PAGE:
You can catch them at their ‘farewell’ show this Sunday September 26th at The Garrison, but do not be fooled – this isn’t their last show. This is the farewell to the suburban lineage that nurtured them and a hello to the rest of the world. They are on route stateside, Philadelphia & Seattle to be exact, to lay ground for their new record. As having personally played shows with the boys recently, I have been privy to their new material. I can tell you without sounding too sycophantic, this album will be something of a indie-rock-pop spectacle when it comes out, so please, stay tuned.

They sound like: Dr. Dog, Sondre Lerche, Supergrass
My favorite track: Dear, Oh My
Check ‘em out:
Twitter: - BNOTIONS Blog

"Get On Board With The Elwins"

As bad as the suburbs can be, there's definitely an argument to be made that they do a marvelous job of stimulating the creativity of talented young musicians. With nothing else to do and petty vandalism not looking too attractive, young'uns simply focus on their music, with generally good results. (Admittedly, there's also an extremely high potential they'll churn out generic mall-punk, but that's another matter entirely.)

Or, at least, that seems to be the lesson to draw from Newmarket. It's a medium-sized suburb about 45 minutes outside of Toronto, yet in the last couple of years it's turned out the likes of Tokyo Police Club, Will Currie & The Country French, Ruby Coast...and, now, The Elwins. Like each of those other three bands, The Elwins specialize in catchy, energetic pop. And also those other bands, The Elwins have made their presence known by bursting out of the gate with an EP (self-titled, in this case, and seemingly not available for sale anywhere beyond their shows) that's...well, catchy and energetic.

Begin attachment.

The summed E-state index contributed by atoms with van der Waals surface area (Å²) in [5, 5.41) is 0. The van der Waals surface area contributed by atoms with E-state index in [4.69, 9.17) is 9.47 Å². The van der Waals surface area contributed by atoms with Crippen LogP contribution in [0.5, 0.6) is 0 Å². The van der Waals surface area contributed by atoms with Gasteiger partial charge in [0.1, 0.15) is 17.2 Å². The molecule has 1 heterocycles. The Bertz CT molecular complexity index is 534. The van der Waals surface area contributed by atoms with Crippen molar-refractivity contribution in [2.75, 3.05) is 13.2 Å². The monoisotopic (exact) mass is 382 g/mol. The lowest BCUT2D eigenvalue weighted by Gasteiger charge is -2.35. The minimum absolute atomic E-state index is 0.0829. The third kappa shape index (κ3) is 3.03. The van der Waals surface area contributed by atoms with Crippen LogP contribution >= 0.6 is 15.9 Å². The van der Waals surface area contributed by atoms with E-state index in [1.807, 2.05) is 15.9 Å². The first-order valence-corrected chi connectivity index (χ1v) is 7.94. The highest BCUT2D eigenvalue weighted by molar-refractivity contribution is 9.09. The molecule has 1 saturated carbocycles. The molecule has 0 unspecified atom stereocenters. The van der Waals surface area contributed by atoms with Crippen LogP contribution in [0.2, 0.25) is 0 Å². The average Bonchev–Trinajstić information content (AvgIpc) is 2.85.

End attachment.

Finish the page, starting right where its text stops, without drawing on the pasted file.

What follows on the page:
That's where the comparison ends, however. Where each of those other three bands specialize in songs that sound big and bold (either thanks to their group shoutalongs or their multilayered arrangements), The Elwins have a much more minimalistic approach. While a big part of that undoubtedly stems from necessity, since the band only has two members, there's something about the songs that makes it seem like they'd lose something if they had anything more than drums, guitar and vocals. Songs like "Larry Pastorus" and "Kristy May" are at once both extremely tight (since, presumably, it's hard to hide your mistakes when there's only two of you) and pleasantly loose (in the way frontman Matthew Sweeney sings breezy, Vampire Weekend-esque pop songs over top of Travis Stokl's bouncy drumming). It all adds up for an extremely promising debut, and I can't wait to hear more from them. - I(heart)music

"Reviews: The Elwins EP"

What is it about an ear pleasing, electric jangle that slinks up and down the fret board? Is it that the notes seem so simple everyone assumes they could play them or is it that anyone who’s ever picked up a guitar knows that combining those notes successfully without feedback and backing instrumentation is a remarkable talent? Either way, when bands like The Elwins put together those beautiful electric notes with light drums and the cool demeanor of a front man like Matthew Sweeney, it’s hard to not enjoy the results.

Their self-titled debut EP shows substantial polish, not something you find in young bands (especially not from a two-piece). They never push the riffs too far, understanding that subtleties are more important than brash guitars and cymbal crashes on these types of songs. The UK-cool saunter of tracks like Larry Pastorus shuffle along, complete with catchy whistles, and makes it hard for me not to think about Supergrass; not because of the sound but because of the fun loving, harmless nature the duo exudes.

The EP opener, Dear, Oh My, is full of “woah is me” bad luck, unfortunates like rain fall and trouble with his girl, but they all seem to roll off Matthew Sweeney’s back. It’s refreshing to hear a singer realize that the melodrama that plagues most artists is nothing more than an inconvenience for the majority of people. Even as he croons about “a lover that has no one” on Kristy May, the pleasant tones that accompany the sentiment make you wonder how broken up about the whole situation he is.